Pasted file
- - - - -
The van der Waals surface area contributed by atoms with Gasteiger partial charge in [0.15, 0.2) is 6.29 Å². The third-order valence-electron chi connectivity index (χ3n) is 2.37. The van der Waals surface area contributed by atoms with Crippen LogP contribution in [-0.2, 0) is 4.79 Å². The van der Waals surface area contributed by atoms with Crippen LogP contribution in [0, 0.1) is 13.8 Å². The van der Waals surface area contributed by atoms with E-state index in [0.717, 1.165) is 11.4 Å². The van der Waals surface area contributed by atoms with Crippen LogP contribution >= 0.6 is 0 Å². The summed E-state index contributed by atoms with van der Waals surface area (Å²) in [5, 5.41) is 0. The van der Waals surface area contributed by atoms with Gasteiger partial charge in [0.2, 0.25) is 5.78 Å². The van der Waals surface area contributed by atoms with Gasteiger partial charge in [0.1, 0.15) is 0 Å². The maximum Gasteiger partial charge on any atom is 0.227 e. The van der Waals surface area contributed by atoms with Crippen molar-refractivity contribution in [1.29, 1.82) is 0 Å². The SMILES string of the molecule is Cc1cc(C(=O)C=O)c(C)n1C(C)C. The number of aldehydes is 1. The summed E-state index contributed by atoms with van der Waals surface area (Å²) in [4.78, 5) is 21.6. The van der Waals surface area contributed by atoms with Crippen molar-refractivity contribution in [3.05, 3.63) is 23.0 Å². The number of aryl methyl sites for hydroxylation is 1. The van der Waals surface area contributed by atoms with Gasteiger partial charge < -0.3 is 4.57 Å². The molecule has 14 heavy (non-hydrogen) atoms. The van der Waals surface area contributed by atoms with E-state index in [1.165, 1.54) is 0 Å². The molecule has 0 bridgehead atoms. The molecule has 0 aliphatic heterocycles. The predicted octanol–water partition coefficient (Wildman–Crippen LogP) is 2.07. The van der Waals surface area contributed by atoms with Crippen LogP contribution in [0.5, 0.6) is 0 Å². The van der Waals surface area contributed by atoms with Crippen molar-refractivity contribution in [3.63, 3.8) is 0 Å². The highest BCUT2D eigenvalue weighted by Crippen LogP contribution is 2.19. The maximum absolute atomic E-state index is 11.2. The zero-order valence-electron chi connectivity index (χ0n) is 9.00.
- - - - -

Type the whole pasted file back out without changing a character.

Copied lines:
The van der Waals surface area contributed by atoms with Gasteiger partial charge in [0.15, 0.2) is 6.29 Å². The third-order valence-electron chi connectivity index (χ3n) is 2.37. The van der Waals surface area contributed by atoms with Crippen LogP contribution in [-0.2, 0) is 4.79 Å². The van der Waals surface area contributed by atoms with Crippen LogP contribution in [0, 0.1) is 13.8 Å². The van der Waals surface area contributed by atoms with E-state index in [0.717, 1.165) is 11.4 Å². The van der Waals surface area contributed by atoms with Crippen LogP contribution >= 0.6 is 0 Å². The summed E-state index contributed by atoms with van der Waals surface area (Å²) in [5, 5.41) is 0. The van der Waals surface area contributed by atoms with Gasteiger partial charge in [0.2, 0.25) is 5.78 Å². The van der Waals surface area contributed by atoms with Gasteiger partial charge in [0.1, 0.15) is 0 Å². The maximum Gasteiger partial charge on any atom is 0.227 e. The van der Waals surface area contributed by atoms with Crippen molar-refractivity contribution in [1.29, 1.82) is 0 Å². The SMILES string of the molecule is Cc1cc(C(=O)C=O)c(C)n1C(C)C. The number of aldehydes is 1. The summed E-state index contributed by atoms with van der Waals surface area (Å²) in [4.78, 5) is 21.6. The van der Waals surface area contributed by atoms with Crippen molar-refractivity contribution in [3.05, 3.63) is 23.0 Å². The number of aryl methyl sites for hydroxylation is 1. The van der Waals surface area contributed by atoms with Gasteiger partial charge < -0.3 is 4.57 Å². The molecule has 14 heavy (non-hydrogen) atoms. The van der Waals surface area contributed by atoms with E-state index in [1.165, 1.54) is 0 Å². The molecule has 0 bridgehead atoms. The molecule has 0 aliphatic heterocycles. The predicted octanol–water partition coefficient (Wildman–Crippen LogP) is 2.07. The van der Waals surface area contributed by atoms with Crippen LogP contribution in [0.5, 0.6) is 0 Å². The van der Waals surface area contributed by atoms with Crippen molar-refractivity contribution in [3.63, 3.8) is 0 Å². The highest BCUT2D eigenvalue weighted by Crippen LogP contribution is 2.19. The maximum absolute atomic E-state index is 11.2. The zero-order valence-electron chi connectivity index (χ0n) is 9.00.